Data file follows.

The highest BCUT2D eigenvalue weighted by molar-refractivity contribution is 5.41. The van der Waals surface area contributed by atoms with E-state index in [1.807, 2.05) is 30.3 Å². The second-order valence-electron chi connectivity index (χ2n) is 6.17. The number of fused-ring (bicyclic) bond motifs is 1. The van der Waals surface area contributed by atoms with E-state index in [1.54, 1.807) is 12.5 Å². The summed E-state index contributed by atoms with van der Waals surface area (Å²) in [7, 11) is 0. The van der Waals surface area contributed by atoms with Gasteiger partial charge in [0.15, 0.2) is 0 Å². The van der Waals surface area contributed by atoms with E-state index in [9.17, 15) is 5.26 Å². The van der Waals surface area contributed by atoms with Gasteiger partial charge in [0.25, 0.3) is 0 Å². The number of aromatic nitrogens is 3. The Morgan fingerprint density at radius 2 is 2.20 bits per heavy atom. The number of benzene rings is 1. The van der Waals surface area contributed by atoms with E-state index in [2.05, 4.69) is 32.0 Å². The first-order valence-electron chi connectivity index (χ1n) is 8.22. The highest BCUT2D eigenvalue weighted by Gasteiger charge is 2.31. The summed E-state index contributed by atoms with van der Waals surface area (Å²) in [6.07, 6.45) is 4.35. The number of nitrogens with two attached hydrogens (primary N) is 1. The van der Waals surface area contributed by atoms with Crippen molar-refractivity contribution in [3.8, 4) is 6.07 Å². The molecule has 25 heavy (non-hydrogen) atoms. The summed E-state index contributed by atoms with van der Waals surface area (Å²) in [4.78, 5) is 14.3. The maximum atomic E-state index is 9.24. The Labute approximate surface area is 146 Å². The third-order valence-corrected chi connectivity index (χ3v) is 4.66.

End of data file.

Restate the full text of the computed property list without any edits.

The highest BCUT2D eigenvalue weighted by molar-refractivity contribution is 5.41. The van der Waals surface area contributed by atoms with E-state index in [1.807, 2.05) is 30.3 Å². The second-order valence-electron chi connectivity index (χ2n) is 6.17. The number of fused-ring (bicyclic) bond motifs is 1. The van der Waals surface area contributed by atoms with E-state index in [1.54, 1.807) is 12.5 Å². The summed E-state index contributed by atoms with van der Waals surface area (Å²) in [7, 11) is 0. The van der Waals surface area contributed by atoms with Gasteiger partial charge in [0.15, 0.2) is 0 Å². The van der Waals surface area contributed by atoms with E-state index in [9.17, 15) is 5.26 Å². The van der Waals surface area contributed by atoms with Gasteiger partial charge in [0.25, 0.3) is 0 Å². The number of aromatic nitrogens is 3. The Morgan fingerprint density at radius 2 is 2.20 bits per heavy atom. The number of benzene rings is 1. The van der Waals surface area contributed by atoms with E-state index in [2.05, 4.69) is 32.0 Å². The first-order valence-electron chi connectivity index (χ1n) is 8.22. The highest BCUT2D eigenvalue weighted by Gasteiger charge is 2.31. The summed E-state index contributed by atoms with van der Waals surface area (Å²) in [6.07, 6.45) is 4.35. The number of nitrogens with two attached hydrogens (primary N) is 1. The van der Waals surface area contributed by atoms with Crippen molar-refractivity contribution in [3.8, 4) is 6.07 Å². The molecule has 25 heavy (non-hydrogen) atoms. The summed E-state index contributed by atoms with van der Waals surface area (Å²) in [4.78, 5) is 14.3. The maximum atomic E-state index is 9.24. The Labute approximate surface area is 146 Å². The third-order valence-corrected chi connectivity index (χ3v) is 4.66.